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Family Ski News | September 27, 2022

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Let there be light

Let there be light
Teresa Fisher

Nature’s greatest light show

This year is perfect for sighting the Northern Lights, as we are currently bang in the middle of a ‘solar maximum’ – the 11-year cycle which governs auroral activity.

Some of the FamilySkiNews team are northward-bound once more this weekend to Beitostolen in Norway.

We are hoping we might catch a glimpse of these oh-so-elusive Northern Lights – the eerie light patterns of yellow, pink and green which dance across the night sky.

We missed them last month in Sweden but we thought it seemed a good excuse to travel to the northernmost reaches of Europe once more in a second attempt this year to see the eerie light patterns of yellow, pink and green which dance across the night sky.

Displays, while never guaranteed, are likely to be more frequent, more vivid and more extensive than usual as a result of the ‘solar maximum’.  In all the traditional places for optimum aurora borealis sightings – the northern reaches of Scandinavia, Iceland, Finland, Northern Canada and Alaska– there have been truly dramatic displays this winter. They have also been visible from farther afield than usual.  Already this year there have been sightings in Scotland and as far south as Yorkshire and Northumberland.

The solar maximum is due to last for one more year which means, for anyone travelling in 2013 and the start of 2014, the prospects for viewing the aurora borealis have never been brighter.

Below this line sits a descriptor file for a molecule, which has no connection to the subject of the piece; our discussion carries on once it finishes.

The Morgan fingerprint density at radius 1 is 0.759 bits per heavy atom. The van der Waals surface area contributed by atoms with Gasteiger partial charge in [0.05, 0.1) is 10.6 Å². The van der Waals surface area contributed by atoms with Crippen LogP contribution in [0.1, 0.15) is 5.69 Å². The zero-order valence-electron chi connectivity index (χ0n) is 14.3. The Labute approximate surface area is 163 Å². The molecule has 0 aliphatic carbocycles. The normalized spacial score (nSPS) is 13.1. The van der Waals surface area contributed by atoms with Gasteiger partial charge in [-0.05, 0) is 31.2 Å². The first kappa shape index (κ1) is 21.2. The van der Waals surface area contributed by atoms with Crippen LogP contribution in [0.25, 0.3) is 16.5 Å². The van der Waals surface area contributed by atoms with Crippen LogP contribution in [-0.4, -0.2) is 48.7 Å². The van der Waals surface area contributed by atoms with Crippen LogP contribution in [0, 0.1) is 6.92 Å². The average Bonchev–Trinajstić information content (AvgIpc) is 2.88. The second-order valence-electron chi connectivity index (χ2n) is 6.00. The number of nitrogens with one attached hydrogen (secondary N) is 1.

Admittedly April is a little late for the best aurora chasing.  The prime times of year are October and February-March – mainly because it’s dark for longer and there is less cloud cover during these months than in the other winter months.

To help optimise your chances of seeing the lights, follow our tips by clicking HERE.

Also, some tour operators offer specialised trips.  Here are six of our favourites:

Cruise the Norwegian fjords

1) Cruise to northern Norway with Norwegian cruise line Hurtigruten on their 5-day “Arctic Highlights Voyage from Tromso to Kirkenes, or the 12-day Astronomy Voyage this Autumn led by Northern Lights experts, departing from Bergen.  Tromso is the top European destination for Northern Lights viewing – it’s easy to get to and right in the middle of the aurora belt.

2) More than 200 miles inside the Arctic Circle, on Norway’s remote northern border with Russia, Inntravel offers a 3-night tour, based at Sollia Gjestegard hotel, featuring mushing, snowmobiling and sledging out to an aurora borealis base camp.

3) Transun’s 3-night ‘Northern Lights Experience’ included an introduction to snow-shoeing and a thrilling nighttime skidoo safari. Their 7-night ‘Arctic Spirit Northern Lights’ tours to the far north of Finnish Lapland where the skies are often clear and with a high hit rate for aurora-spotting. There is an option to stay a night in an igloo too.

4) Stay in the Ice Hotel in Jukkasjarvi in Lapland, or view the skies from your very own tree-house accommodation at the Treehotel in the forests of Swedish Lapland with Simply Sweden.

5) Specialised Tours organise a 3-night ‘Aurora Hunting’ tour in Norwegian Lapland or a 7-night ‘Land of the Northern Lights’ tour including a railway journey along the Arctic Circle, an overnight sea trip, two nights in the Lofoten Islands and a stay in Tromso – home to the Arctic Cathedral and Polar Museum.

6) Aurora Zone specialises in 3-, 4-, 6- and 7-day aurora-spotting trips ranging from  ‘Husky and Aurora Weekends’ and ‘Aurora Photography tours’ in Norway to Icelandic ‘Natural Wonders’ and ‘Northern Lights’ tours.”

Here at FamilySkiNews  we’ve been lucky enough to have seen the aurora borealis many times and it is always different, very exciting, and always bewitchingly beautiful.

We highly recommend you book now to see the greatest light show on earth!